Dustin Courson and Laura Kutkat



The village of Williamsfield is home to a barn unlike any other in Knox County. Standing proud in Doubet-Benjamin Park, the bright red two-story structure is actually a playground for kids.

But that’s not the only thing that makes this barn special. Erected by dozens of volunteers of all ages and financed by a $150,000 joint fundraising effort among several community organizations, the Playground Barn-Raising Project is a testament to the power of community collaboration and vision.

The project’s success suggested the potential for the community to come together in even bigger ways—potential that is now being realized through the establishment of the Williamsfield Community Fund at the Galesburg Community Foundation. As an endowed fund, it represents an opportunity for Williamsfield to support critical community needs far into the future.

“When we were raising funds for the playground, how nice would it have been if 30 or 40 years ago the community leaders had established a fund like this to draw on?” said Dustin Courson of the Williamsfield Parks Association.

For Lora Kutkat, who is joining Courson on the fund’s steering committee, long-term planning is especially important for small towns like Williamsfield, which has a population of roughly 550. “The village operates mainly on taxes, and those may not cover the capital and infrastructure improvements we know will have to happen in 20 or 40 years,” she said. “With this fund, we’re setting Williamsfield up for long-term viability.”

“It’s nice to make a donation and see immediate impact, but you have to look ahead,” added Courson. “In the early years, we’ll have a few thousand dollars available for grantmaking, but imagine decades down the road having potentially hundreds of thousands of dollars annually. For a community of our size, that will have a huge impact.”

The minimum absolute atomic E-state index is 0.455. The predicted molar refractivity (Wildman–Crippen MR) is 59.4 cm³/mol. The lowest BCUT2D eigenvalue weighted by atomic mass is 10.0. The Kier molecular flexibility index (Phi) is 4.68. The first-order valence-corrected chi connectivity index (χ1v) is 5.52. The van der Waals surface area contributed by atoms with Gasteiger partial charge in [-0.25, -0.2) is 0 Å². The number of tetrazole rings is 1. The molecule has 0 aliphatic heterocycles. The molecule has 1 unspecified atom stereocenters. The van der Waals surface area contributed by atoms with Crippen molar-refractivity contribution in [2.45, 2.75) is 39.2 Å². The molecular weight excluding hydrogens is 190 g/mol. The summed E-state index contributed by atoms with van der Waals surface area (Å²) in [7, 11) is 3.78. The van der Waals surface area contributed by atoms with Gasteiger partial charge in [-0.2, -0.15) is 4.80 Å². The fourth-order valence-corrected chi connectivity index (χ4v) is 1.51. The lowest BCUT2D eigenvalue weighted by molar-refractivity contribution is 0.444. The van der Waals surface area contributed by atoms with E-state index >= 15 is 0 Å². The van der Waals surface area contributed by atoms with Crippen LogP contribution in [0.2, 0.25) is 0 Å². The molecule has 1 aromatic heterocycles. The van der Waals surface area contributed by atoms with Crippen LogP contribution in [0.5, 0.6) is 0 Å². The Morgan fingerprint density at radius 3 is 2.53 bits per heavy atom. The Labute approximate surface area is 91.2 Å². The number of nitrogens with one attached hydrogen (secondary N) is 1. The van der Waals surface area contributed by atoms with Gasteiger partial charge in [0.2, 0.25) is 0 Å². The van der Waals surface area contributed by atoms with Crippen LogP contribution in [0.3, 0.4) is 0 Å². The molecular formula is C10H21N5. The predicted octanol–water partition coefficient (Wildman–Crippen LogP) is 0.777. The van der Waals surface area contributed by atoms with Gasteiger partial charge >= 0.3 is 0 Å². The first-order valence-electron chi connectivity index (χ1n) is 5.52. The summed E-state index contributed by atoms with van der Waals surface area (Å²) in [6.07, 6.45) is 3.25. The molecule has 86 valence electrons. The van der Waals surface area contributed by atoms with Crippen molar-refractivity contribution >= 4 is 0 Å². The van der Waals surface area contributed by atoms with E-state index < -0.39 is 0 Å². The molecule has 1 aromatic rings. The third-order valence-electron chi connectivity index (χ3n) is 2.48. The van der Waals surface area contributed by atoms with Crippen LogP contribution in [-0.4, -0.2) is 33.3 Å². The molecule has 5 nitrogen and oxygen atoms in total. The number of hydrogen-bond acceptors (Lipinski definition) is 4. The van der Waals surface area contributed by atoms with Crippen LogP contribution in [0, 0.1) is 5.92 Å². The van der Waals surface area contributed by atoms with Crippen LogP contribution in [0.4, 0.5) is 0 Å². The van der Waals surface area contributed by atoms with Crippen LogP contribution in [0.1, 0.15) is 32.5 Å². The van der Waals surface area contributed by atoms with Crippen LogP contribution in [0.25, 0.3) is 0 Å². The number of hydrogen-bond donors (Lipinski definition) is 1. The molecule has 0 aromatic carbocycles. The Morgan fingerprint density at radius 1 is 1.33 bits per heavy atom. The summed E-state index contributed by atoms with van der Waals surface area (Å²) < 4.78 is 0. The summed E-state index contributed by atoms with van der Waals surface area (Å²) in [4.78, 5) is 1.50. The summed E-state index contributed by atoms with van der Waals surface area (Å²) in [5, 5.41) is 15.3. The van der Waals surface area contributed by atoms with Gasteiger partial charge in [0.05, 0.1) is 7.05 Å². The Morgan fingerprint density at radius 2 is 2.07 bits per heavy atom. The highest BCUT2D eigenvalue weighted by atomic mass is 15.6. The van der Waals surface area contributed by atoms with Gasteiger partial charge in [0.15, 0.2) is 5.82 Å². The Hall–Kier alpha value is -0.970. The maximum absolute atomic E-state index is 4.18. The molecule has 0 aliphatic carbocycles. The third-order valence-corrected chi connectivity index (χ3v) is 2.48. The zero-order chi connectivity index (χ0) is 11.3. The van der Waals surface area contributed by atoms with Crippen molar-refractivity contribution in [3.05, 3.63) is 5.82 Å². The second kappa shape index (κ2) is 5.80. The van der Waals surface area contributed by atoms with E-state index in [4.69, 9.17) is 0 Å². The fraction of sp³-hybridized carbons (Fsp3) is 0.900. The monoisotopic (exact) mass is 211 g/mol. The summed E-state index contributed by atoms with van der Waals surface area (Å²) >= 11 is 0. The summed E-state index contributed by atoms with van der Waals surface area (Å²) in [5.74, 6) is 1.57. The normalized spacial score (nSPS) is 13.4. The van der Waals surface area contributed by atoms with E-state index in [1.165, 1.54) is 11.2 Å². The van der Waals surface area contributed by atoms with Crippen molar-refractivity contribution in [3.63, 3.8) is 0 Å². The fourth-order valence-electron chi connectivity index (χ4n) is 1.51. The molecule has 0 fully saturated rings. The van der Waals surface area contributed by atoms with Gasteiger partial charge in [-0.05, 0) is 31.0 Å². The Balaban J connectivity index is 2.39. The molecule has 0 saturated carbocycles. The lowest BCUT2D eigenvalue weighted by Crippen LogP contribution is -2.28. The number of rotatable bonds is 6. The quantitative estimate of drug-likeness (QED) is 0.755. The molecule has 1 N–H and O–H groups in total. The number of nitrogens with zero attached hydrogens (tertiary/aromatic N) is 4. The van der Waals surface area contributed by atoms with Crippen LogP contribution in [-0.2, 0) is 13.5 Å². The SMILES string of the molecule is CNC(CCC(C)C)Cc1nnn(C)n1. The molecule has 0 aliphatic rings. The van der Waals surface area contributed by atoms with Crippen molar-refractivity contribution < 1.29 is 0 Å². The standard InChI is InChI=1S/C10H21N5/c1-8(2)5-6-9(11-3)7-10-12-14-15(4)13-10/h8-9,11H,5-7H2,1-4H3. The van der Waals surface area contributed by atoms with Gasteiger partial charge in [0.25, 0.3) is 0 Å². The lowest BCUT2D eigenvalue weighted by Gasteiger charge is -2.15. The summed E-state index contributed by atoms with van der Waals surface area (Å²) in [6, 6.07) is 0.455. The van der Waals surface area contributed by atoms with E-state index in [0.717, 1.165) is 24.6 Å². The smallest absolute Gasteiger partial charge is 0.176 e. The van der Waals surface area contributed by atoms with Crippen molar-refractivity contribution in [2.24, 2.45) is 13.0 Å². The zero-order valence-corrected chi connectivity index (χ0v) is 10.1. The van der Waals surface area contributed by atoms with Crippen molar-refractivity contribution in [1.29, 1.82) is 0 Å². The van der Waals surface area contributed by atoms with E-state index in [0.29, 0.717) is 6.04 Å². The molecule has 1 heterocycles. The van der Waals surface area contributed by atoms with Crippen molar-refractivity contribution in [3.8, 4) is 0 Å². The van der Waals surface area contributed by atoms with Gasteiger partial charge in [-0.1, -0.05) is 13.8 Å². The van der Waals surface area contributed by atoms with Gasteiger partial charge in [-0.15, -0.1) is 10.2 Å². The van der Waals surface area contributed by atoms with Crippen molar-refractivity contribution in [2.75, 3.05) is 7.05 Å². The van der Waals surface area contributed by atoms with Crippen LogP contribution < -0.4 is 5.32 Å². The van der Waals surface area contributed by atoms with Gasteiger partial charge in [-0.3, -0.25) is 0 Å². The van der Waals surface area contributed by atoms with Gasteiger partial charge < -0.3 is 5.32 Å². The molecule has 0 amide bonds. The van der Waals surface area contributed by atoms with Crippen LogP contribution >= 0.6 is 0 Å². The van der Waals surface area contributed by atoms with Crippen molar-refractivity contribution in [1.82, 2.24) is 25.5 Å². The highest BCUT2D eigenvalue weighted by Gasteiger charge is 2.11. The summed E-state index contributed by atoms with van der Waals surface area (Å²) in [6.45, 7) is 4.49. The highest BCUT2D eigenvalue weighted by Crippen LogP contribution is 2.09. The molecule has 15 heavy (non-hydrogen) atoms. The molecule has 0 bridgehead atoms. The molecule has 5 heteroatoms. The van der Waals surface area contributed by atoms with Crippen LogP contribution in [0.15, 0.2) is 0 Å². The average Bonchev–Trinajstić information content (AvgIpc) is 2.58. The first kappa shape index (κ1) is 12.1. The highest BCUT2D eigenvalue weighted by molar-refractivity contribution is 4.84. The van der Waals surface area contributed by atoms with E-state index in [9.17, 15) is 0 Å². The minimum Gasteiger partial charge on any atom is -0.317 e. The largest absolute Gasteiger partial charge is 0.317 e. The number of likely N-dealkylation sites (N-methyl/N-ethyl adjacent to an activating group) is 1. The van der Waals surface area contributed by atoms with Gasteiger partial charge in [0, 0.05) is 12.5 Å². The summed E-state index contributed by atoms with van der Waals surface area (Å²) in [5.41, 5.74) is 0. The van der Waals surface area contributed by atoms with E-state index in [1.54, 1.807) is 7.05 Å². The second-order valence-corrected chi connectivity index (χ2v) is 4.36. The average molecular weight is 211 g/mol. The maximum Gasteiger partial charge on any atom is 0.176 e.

Courson and Kutkat envision the fund being a key resource to public entities like the village library, school, and fire department, as well as nonprofits like the historical society, the food pantry, and, of course, the parks association. “But we’re just thinking through the possibilities,” said Kutkat. “We’re hoping to open the door so that there is a way to fund the projects that will enhance the community.”

To Williamsfield and other towns that open Community Funds, the Community Foundation offers financial resources: not only $5,000 to seed the fund but also a match for the first $25,000 raised. “To be able, essentially, to double the fund like that—it gives us a lot of power for planning,” said Kutkat.

The Community Foundation is the right home for the fund, according to Courson, who saw the benefit of working with it on the playground project. “The assistance they gave us probably cut six months to a year off of our timeline,” he said. “They offer a wealth of resources, and they’re always there to help with whatever we need.”

To find out how to donate to the Williamsfield Community Fund—or how to start a fund for your community—give us a call at 309.344.8898. Or, donate online here. 

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Haley Sloss

Charitable Giving Coordinator

Short Bio

Haley provides support to enhance the function and success of the Charitable Giving and Affiliate Teams. She ensures donors receive a personal approach to philanthropy through outstanding customer service by supporting charitable giving for donors and fund holders across the state.